Meat is essential in our family. We don’t get full if there isn’t some kind of meat in the meal. That’s why everyone in our family enjoys 3 digit cholesterol levels.
My father always remembers my grandfather by saying “He was very strong, he was like Hercules and he could eat one whole lamb with his shepherd!!” Or take my uncle. After having a heart attack at 40 and getting an operation, his heart celebrated the 10th year anniversary with another attack at 50 since he continued to eat mindlessly. But wait, don’t think that he was wiser later. He said “I can have an attack/operation every 10 year and continue eating whatever I want!”
So, may be sad but true, good meat is always very appreciated in our family and recipes like this are ridiculously celebrated. I’m sure I’d make my grandfather proud with this one.
In Italian Osso Bucco means bone with a hole and it is a specialty meal of cross-cut shanks. A shank cut is the animal’s leg. Although it is very flavorful, because of all the muscles it’s one of the toughest cuts of meat out there. So, it enjoys slow cooking and braising and promises you a feast in return to your care and patience .
This was utterly delicious. The meat just peels away from the bone and almost melts in your mouth. So silky, insanely flavorful. Preparation is easy and does not take much time but it’s a long cooking process. So, you might prefer to enjoy this on weekends, holidays. It is well worth it. You will be hooked.
Recipe is from Anne Burrell. I love her shows. She makes everything sound very yummy. Plus her recipes are dead on most of the time. Traditionally it is served with risotto alla milanese, but I just served it with some bulghur pilaf and roasted peppers. Enjoy with love!!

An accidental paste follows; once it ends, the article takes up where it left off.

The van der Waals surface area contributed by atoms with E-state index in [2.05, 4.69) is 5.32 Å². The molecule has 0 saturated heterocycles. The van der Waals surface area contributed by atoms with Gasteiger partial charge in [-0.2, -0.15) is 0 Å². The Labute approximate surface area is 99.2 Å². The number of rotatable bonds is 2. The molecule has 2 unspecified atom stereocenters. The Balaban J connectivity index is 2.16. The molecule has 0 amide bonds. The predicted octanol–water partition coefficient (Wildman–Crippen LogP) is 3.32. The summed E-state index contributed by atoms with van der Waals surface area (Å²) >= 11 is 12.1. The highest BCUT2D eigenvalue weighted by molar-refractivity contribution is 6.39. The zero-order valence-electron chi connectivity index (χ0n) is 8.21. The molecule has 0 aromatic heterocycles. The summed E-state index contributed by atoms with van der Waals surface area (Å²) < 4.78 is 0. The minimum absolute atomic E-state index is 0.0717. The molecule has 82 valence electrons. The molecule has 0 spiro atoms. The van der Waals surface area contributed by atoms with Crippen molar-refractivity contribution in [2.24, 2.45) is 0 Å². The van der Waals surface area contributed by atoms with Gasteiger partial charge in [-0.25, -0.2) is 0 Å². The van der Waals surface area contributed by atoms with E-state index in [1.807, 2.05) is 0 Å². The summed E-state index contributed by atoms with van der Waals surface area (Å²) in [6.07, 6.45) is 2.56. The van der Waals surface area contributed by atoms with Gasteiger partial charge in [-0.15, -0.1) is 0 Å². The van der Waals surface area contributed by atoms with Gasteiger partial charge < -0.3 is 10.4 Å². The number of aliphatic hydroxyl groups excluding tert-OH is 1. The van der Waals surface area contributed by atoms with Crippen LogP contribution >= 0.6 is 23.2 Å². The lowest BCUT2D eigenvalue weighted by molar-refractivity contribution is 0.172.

(recipe from Anne Burell)
6 osso bucco (shank from veal, beef or lamb) tied equatorially with string
Extra-virgin olive oil
1 large onion, coarsely chopped
2 celery ribs, coarsely chopped
1 fennel bulb, coarsely chopped
3 cloves garlic, smashed
Pinch crushed red pepper
3/4 cup tomato paste
2 cups dry white wine
3 bay leaves
1 fresh thyme bundle
Gremolata, recipe follows (to garnish)
Tie the shanks with kitchen twine so that they do not get apart while cooking. Season them generously with salt.
Coat a wide, flat pan generously with olive oil. Bring the pan to a high heat and add the meat to the pan and brown them very well on all sides.
In a food processor puree the onion, celery, fennel, and garlic to a coarse paste. When the osso buco is well browned on all sides, remove from the pan and reserve. Ditch the excess oil from the pan and add a little new oil and bring to a high heat. Add the veggies to the pan with a pinch of crushed red pepper, season with salt, and brown them very well. Do not skimp on this step – it will take awhile, and that’s ok. Add the tomato paste and cook until it starts to brown, 3 to 4 minutes. Add the wine and reduce by half.
Preheat the oven to 375 degrees F.
Return the osso buco to the pan. Add water so the liquid becomes even with top of the meat. Taste the liquid and season with salt if needed. Add in the bay leaves and thyme bundle. Bring the liquid to a boil, cover, and put the whole pan in the oven.
Cook the osso buco for 1 hour. Pull the pan out of the oven and check the liquid level and the seasoning. Add more liquid, if needed, return the pan to the oven, and cook for another hour.
Remove the lid and cook for 30 minutes. Remove the pan from the oven, remove the osso buco, and hold on a serving platter. Skim the fat off the surface of the sauce, if needed. Taste the sauce and adjust seasoning.
Remove the string from the osso buco. Serve the osso buco with sauce spooned over. Garnish with Gremolata. Serve with a demitasse spoon to scoop out the marrow.
1 orange, zested
1/4 cup finely chopped fresh parsley leaves
1 small clove garlic, minced
2 tablespoons freshly grated horseradish
Combine all ingredients in a small bowl.